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CDOT warns backcountry users: Watch where you park


Last updated 12/16/2020 at 9:13am

Courtesy of CDOT

CDOT maintenance personnel recently met with law enforcement officers at the summit of U.S. 550 Red Mountain Pass in southwest Colorado to discuss possible solutions to illegally parked vehicles along the shoulders of highways and mountain passes. The Colorado State Patrol and local sheriffs have the authority to tow and/or ticket vehicles that impede snow removal operations. 

The Colorado Department of Transportation asks that vehicle owners take care when parking before recreating outdoors. Poorly parked vehicles prevent CDOT maintenance workers from safely clearing roads of snow and ice, and present safety hazards for motorists or commercial traffic on nearby roadways. CDOT urges vehicle owners to "watch where you park!"

When searching for areas to park vehicles or trailers, the public is reminded to do so safely and lawfully. Anyone leaving a vehicle unattended on the side of the road runs the risk of breaking the law, being fined and having their vehicle towed away by law enforcement. Vehicle owners are urged to take heed of "no parking" signs. Parking areas need to be kept open with no vehicles or trailers so that plows and heavy equipment can be turned around safely by maintenance personnel.

Backcountry users should park only in clearly marked, designated parking areas. While some areas along the highway may appear to provide ample room to park, CDOT warns vehicle owners that they run the risk of being trapped with large snow piles pushed by plows. Vehicles left on the side of the road also make plowing operations difficult for road maintenance crews. 

Before heading into the high country, backcountry users should be aware of avalanche conditions. Visit for current snow condition forecasts. When parking, look for caution signs at avalanche areas that indicate no stopping or standing at the location. These areas are prone to snow slides. The slide areas are also often at locations where avalanche control operations may be planned. Never park vehicles or trailers on the side of the road at these potential avalanche sites.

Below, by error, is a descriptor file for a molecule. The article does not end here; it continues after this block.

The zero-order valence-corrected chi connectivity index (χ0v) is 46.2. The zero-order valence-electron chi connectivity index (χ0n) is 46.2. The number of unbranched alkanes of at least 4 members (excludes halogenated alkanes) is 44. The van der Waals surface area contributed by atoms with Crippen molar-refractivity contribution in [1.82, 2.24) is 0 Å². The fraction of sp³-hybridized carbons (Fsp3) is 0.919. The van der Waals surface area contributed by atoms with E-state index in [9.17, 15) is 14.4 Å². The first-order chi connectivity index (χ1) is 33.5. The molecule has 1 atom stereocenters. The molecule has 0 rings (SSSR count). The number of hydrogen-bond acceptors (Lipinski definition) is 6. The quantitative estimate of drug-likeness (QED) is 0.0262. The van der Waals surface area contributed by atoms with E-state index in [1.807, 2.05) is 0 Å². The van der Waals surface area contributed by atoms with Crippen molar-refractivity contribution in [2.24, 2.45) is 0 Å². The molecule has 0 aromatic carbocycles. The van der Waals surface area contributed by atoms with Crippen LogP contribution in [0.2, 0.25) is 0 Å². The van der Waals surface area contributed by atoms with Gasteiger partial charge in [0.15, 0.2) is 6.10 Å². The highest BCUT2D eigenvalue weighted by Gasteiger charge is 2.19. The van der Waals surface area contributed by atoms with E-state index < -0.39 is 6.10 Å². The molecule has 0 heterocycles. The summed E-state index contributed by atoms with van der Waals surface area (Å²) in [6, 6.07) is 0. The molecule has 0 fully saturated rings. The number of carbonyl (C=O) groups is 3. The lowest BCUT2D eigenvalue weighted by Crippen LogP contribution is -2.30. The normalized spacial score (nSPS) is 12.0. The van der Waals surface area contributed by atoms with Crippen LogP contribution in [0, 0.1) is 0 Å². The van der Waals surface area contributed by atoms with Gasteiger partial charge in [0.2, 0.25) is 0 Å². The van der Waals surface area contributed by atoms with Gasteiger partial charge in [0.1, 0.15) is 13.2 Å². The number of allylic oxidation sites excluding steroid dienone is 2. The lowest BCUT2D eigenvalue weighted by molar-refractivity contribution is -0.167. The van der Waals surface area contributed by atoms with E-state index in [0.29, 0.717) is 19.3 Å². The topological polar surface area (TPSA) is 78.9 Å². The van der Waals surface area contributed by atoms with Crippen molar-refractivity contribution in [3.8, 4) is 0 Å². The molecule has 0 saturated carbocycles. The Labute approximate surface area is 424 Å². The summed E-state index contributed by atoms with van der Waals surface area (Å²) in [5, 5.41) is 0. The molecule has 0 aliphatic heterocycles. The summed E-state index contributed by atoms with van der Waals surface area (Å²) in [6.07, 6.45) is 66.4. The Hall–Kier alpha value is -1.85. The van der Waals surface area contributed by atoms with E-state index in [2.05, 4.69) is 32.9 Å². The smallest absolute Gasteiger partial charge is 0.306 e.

Obey the law

Backcountry users are advised that when leaving vehicles on the shoulder of the road, they are at risk of being fined and their vehicle being towed. Owners who leave vehicles unattended on the side of the road are at risk of obstructing avalanche control missions and the operation of heavy equipment. Obstructing highway operations is in violation of state law.  

Colorado Revised Statutes

Title 42. Vehicles and Traffic

Article 4. Regulation of Vehicles and Traffic

PART 12. Parking

§ 42-4-1202. Parking or abandonment of vehicles

(1) No person shall stop, park, or leave standing any vehicle, either attended or unattended, outside of a business or a residential district, upon the paved or improved and main-traveled part of the highway...

(2) Any person who violates any provision of this section commits a class B traffic infraction.

Part 18. Vehicles Abandoned on Public Property

§ 42-4-1803. Abandonment of motor vehicles - public property

(2) Whenever any... (law enforcement) .... or agency employee finds a motor vehicle... attended or unattended, standing upon any portion of a highway right-of-way in such a manner as to constitute an obstruction to traffic or proper highway maintenance, such officer or agency employee is authorized to cause the motor vehicle, vehicle, cargo, or debris to be moved to eliminate any such obstruction...

For more information or to read the Colorado law in its entirety, visit:


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